My Mother’s Gift of HealingLes and Christle in Da Nang.
March 20, 2012
by Les Brooks
Shortly before my mother died, she asked me if I could take a cruise anywhere in the world, where would I go. I could not answer her immediately. Her question had uncorked a train of thought, an internal debate that I had avoided confronting for years.
I am a veteran of the Vietnam War. Over our 17 years of marriage, my wife Christle had asked me about my time there, often suggesting we visit Vietnam together. How could we? Vietnam was a place I left in 1966 praying I would never have to go back. But Christle sensed the deeper truth…I was curious about the place; I wanted and needed to see for myself what life was like today for the people of a country that I left so torn apart by war.
My mother was greatly surprised when I told her that Southeast Asia, specifically Vietnam, was where I’d go if I could take a cruise anywhere in the world. She remembered what it was like when I returned to the States, how the hostile reception I received at college made me feel out of place and isolated from my peers. Unbeknown to me, she booked a cruise to Vietnam for Christle and I and it was my turn to be surprised.
That was like her. Mom was a spontaneous sort who would bestow generous gifts unexpectedly and with pleasure. About a year passed between the time she gave us the cruise and the actual taking of the cruise. Sadly, during that time, my mother died of a blood clot that formed after a fall.
Her gift took on greater poignancy and meaning. Christle and I flew to Bangkok, where we boarded Ocean Princess, bound for Vietnam. The crossing between Bangkok and Vietnam was of course familiar territory, having covered the region before on the USS Cavalier.
I was a young naval engineer serving on the Cavalier at the beginning of the war, responsible for maintaining assault boats. We were stationed in the Philippines when the Gulf of Tonkin incident occurred, which ignited the conflict for America. The Cavalier was dispatched, along with 1,500 Marines on board, to Vietnam. We patrolled the region for 57 days. Still, in the early years of the war in 1966, after making an assault landing at Chulai we returned to Da Nang running personnel, equipment and supplies, with me going ashore on the assault boats, helping to maintain them during their missions to the different bases we’d established.
As Ocean Princess approached Vietnam, I was getting anxious to land. I particularly wanted to see the city of Da Nang, its harbor and the neighboring China Beach recreation area. Arriving ashore, I was struck by the distinct odor of decomposing vegetation, water and cooking street food. That much remained the same as no place in the world smells like Vietnam. The city itself had grown up to a bustling hive of people. They thronged the streets, zipped through them on motorcycles. In one case, we saw an entire family and their belongings transported on one small bike.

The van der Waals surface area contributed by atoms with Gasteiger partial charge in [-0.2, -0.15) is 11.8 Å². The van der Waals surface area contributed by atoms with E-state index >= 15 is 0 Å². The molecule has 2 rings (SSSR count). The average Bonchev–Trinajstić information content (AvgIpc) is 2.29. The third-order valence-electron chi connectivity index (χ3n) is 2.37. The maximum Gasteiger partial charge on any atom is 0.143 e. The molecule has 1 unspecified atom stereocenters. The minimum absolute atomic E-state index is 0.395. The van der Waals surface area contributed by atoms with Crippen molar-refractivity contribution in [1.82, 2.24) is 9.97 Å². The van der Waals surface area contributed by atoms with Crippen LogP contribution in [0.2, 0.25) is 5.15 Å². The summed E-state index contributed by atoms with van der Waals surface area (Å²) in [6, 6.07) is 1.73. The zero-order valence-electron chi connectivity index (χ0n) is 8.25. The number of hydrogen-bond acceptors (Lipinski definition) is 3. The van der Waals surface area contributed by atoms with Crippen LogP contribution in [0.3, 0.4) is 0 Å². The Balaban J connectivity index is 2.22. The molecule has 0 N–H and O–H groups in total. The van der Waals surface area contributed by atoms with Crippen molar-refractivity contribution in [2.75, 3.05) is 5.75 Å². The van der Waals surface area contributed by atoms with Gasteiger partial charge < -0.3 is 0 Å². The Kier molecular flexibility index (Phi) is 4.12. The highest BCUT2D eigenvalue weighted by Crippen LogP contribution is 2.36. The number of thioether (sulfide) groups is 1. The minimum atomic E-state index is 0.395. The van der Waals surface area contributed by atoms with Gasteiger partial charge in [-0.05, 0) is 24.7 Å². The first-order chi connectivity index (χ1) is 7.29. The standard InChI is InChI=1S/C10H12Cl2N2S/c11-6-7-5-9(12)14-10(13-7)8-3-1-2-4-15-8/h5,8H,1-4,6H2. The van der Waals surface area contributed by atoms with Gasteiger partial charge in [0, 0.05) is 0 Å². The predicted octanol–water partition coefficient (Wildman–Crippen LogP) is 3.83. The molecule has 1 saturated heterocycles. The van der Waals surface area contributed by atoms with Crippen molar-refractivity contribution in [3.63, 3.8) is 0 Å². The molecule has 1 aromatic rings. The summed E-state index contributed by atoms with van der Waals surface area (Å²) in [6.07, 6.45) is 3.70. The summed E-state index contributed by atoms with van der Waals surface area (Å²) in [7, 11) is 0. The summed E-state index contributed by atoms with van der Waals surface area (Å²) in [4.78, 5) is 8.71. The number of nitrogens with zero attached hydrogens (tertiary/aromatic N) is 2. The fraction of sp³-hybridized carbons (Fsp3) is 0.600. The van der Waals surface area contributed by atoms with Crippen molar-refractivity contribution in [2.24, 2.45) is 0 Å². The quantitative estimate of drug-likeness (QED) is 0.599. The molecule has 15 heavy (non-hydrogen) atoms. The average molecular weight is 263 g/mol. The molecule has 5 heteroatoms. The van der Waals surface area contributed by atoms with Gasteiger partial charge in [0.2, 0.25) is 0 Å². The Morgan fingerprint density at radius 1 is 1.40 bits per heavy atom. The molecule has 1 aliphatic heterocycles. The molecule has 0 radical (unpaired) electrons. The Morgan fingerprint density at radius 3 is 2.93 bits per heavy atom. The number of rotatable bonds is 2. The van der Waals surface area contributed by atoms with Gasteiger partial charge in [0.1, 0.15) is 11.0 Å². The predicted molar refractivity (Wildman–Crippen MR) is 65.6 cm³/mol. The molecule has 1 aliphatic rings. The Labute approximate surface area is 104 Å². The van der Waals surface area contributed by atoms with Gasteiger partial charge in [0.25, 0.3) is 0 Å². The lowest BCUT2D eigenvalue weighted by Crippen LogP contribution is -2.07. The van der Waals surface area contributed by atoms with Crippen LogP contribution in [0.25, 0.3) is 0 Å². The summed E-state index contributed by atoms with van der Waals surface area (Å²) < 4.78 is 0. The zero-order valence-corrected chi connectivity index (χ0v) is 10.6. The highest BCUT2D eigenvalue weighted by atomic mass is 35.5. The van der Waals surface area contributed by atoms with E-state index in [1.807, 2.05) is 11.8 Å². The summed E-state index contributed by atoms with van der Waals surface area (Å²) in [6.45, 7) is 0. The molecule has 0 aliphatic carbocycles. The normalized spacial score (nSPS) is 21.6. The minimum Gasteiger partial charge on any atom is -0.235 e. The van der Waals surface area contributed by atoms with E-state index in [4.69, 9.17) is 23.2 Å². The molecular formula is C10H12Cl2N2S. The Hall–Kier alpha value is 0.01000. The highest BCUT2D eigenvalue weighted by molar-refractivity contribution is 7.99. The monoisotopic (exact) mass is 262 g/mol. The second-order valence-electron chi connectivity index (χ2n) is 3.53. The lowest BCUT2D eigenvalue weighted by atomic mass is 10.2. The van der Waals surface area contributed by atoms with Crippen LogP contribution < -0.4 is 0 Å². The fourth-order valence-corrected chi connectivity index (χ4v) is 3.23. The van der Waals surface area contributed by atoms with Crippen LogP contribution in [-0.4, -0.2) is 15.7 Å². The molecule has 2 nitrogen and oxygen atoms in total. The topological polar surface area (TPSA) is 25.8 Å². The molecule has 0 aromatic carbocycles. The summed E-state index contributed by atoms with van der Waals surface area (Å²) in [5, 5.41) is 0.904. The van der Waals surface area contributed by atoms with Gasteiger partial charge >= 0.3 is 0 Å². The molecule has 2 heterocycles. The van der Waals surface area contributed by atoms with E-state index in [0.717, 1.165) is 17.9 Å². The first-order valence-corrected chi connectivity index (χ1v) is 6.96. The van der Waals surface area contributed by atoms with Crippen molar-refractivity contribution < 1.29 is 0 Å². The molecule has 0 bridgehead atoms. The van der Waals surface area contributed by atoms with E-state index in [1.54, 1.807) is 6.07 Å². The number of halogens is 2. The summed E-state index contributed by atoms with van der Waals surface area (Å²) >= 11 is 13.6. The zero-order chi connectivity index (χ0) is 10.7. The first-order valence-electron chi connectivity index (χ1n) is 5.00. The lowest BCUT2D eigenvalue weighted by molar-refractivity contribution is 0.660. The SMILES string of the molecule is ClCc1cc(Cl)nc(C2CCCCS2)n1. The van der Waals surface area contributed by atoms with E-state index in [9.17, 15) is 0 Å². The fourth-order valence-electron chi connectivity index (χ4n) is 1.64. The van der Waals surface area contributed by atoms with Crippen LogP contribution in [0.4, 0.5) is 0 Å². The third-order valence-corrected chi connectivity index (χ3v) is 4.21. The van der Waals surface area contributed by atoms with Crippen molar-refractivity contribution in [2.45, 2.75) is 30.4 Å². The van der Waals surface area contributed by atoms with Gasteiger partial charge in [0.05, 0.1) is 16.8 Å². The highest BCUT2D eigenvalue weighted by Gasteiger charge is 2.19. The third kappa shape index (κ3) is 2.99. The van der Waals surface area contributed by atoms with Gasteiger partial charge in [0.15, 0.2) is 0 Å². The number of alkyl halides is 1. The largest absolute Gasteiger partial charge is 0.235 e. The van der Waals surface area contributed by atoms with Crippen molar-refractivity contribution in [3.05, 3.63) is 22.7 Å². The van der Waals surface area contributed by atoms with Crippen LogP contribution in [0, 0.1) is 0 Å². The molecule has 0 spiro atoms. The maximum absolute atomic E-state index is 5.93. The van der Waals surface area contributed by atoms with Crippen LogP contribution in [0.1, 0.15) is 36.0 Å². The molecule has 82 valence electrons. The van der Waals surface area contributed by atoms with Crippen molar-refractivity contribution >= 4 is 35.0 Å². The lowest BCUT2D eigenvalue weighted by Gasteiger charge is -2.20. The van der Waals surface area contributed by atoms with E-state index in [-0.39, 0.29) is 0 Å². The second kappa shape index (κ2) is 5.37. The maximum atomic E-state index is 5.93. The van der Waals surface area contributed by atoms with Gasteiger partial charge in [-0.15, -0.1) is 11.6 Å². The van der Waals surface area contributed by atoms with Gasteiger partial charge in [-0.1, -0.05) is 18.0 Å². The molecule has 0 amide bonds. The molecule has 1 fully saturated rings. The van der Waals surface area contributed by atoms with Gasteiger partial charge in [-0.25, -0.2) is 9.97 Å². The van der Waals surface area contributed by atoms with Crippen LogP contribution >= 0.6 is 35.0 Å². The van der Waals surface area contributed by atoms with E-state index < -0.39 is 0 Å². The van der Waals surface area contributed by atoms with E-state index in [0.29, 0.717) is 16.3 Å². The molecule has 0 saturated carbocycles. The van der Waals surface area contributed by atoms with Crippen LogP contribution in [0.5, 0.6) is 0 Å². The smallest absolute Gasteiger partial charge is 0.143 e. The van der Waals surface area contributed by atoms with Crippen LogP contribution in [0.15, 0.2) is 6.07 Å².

We visited many of the places I’d been 40 years before–and others, like the Cu Chi tunnels built by the North Vietnamese, that I had not.
It was at the tunnels that I met a little kid of six or seven who clearly had a mental disability. He was waving at everyone and having a good time. He was with a little girl who had no hands. I knew what that meant. She was almost certainly a victim of Agent Orange, the poisonous defoliant the U.S. sprayed over the area. Besides taking so many lives during the conflict, Agent Orange embedded the region with a tendency toward cancer and genetic mutation that continues to plague the people.
In facing that girl I was confronting the very reason I had been so wary about coming to Vietnam. You see, the USS Cavalier shipped Agent Orange to Vietnam. Early in the war, I did not know what it was or the horror it would create. Ever since, I knew all too well of the lives it destroyed, Vietnamese and American alike.
But that little girl expressed no anger at me for what had happened to her. She approached me with a smile on her face, brightness in her eyes, and that hit me right in the heart.
I had other, smaller rapprochements on this journey. Leaving Vietnam, I laid a wreath at sea in remembrance of one of my friends who was killed there. On board, I befriended a lawyer, who just happened to be an organizer of the 1968 antiwar march on Washington, DC, a leader of the crowd that made me feel so alienated when I returned. Thanks to the passage of time, we were able to understand each other.
I realize my mother’s gift had opened the door to many profound gifts. Through her kindness and intuition, she provided the way back to Vietnam and my healing. There, through the smiling acceptance and unspoken forgiveness of that little girl and the many other Vietnamese who welcomed me, I was able to put aside much of the guilt that had gnawed at me for so long.
My mom was gone, leaving an echoing hole in my life, but because of her, another hole had been filled.
Christle and I often talk about this cruise and how experiences like this allow us to heal and go on with peace in our hearts.
Les resides in Rogue River, Oregon and has cruised 11 times with Princess.